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Controlling Fleas

Fleas are a very common problem for owners of dogs. They breed at a terrific rate: a female flea can lay several hundred eggs every week after she has had her first feed of blood from your dog. The life-cycle of a flea lasts about 3 weeks and involves four different stages of development. Understanding the life-cycle of fleas is a great help if you are to treat your pet effectively.

We all know that dogs get fleas from time to time and it is no reflection on the standards of hygiene in your home if your dog has this problem. Most dogs become itchy and spend extra time grooming or scratching if they have fleas. However some animals can develop an allergy to the flea bites and then the signs are more severe including loss of hair, scabs and spots as well as the extra grooming activities described above. In either case if fleas are the problem they will need to be treated promptly before a real infestation builds up in your home.

Often owners of dogs with fleas will not see the fleas on their pet at all. A healthy adult dog will generally groom itself and in the process eat many adult fleas, therefore making it less likely that you will spot them moving about on your pet. In circumstances where the flea burden is very high or your dog is in less than optimal health you may be more likely to see the fleas as small brown insects running about in your dog's fur. You are also more likely to see fleas if your dog is white or has patches of white fur as the dark colour of the fleas will show up more easily.

If you are unsure about whether your pet has fleas try this simple test: Sit your pet on a sheet of white tissue or other absorbent paper. Vigorously rub the pet's coat or brush the fur to dislodge lose hair and dander etc. (Brushing or rubbing against the line of growth of the hairs will help). Move your pet away and examine the debris on the paper. If you see dark, comma shaped material gently wet it with a little water. If a ring of red (blood) coloured damp paper develops around the object you will know that it was the faeces of a flea and that your pet does have fleas.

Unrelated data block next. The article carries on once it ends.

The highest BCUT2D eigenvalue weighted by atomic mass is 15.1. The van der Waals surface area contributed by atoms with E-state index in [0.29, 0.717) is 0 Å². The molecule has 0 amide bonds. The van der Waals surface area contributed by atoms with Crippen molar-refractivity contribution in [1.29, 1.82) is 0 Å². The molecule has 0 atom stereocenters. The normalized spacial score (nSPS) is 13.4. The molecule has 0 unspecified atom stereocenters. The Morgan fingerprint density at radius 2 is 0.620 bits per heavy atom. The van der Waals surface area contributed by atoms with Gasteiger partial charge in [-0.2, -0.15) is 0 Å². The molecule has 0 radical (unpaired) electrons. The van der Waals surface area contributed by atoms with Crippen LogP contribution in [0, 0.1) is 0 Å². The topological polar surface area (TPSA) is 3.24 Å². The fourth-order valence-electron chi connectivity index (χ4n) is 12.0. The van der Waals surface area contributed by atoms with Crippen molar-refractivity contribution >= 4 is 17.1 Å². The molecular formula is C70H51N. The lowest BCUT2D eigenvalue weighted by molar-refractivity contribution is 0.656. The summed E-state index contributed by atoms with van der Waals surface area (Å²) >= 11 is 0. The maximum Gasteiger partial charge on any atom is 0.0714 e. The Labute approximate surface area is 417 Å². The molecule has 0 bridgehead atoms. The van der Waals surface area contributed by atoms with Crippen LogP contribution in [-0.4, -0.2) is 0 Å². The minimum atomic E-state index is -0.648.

Once you know your dog has fleas you will want to treat them. In order to do this effectively you must understand the flea life-cycle. A female flea lays eggs while she is on your pet, however these eggs quickly drop to the floor and get into your carpet or between boards of wooden floors etc. They will obviously be found in highest numbers where your pet spends most time, so favorite sleeping places will have a high number of eggs in the bedding. If the flea eggs are to hatch and survive, the conditions of temperature and humidity must be correct. Unfortunately our modern, comfortably warm houses are also ideal for fleas as well as humans. The eggs hatch into larvae which feed on organic debris such as those lovely blood-rich flea faeces of their parents. The larvae then pupate and form a cocoon in which they can develop and wait until conditions are correct for them to hatch. Up until now all the flea life-stages have taken place in your carpet and not on your pet. The pupae will hatch into adult fleas when they sense the vibration of animals moving nearby and carbon dioxide in the air from animals breathing. This ensures that they only hatch into adults when there is likely to be an animal nearby for them to jump onto and feed from. The adult flea does not live very long (about 20 days) but they breed prolifically in that time so a huge population of thousands of fleas can develop in a house within a few weeks of the arrival of a single female flea!

As you have read, the flea is incredibly good at reproducing so we have to attack as many stages of the life-cycle as possible. I often ask pet owners to think of flea eradication not as a battle to be won with a single application of flea product, but as an ongoing campaign of war against the flea! If you have a flea problem it will take time and effort to get rid of them. Don't expect any single product to eradicate fleas with one application it just won't work. Of course flea treatments can be expensive so cost may be an issue but try to use the best regime you can afford and keep going with it. Product failure is rare but people often believe a product has not worked because they simply expect too much from it.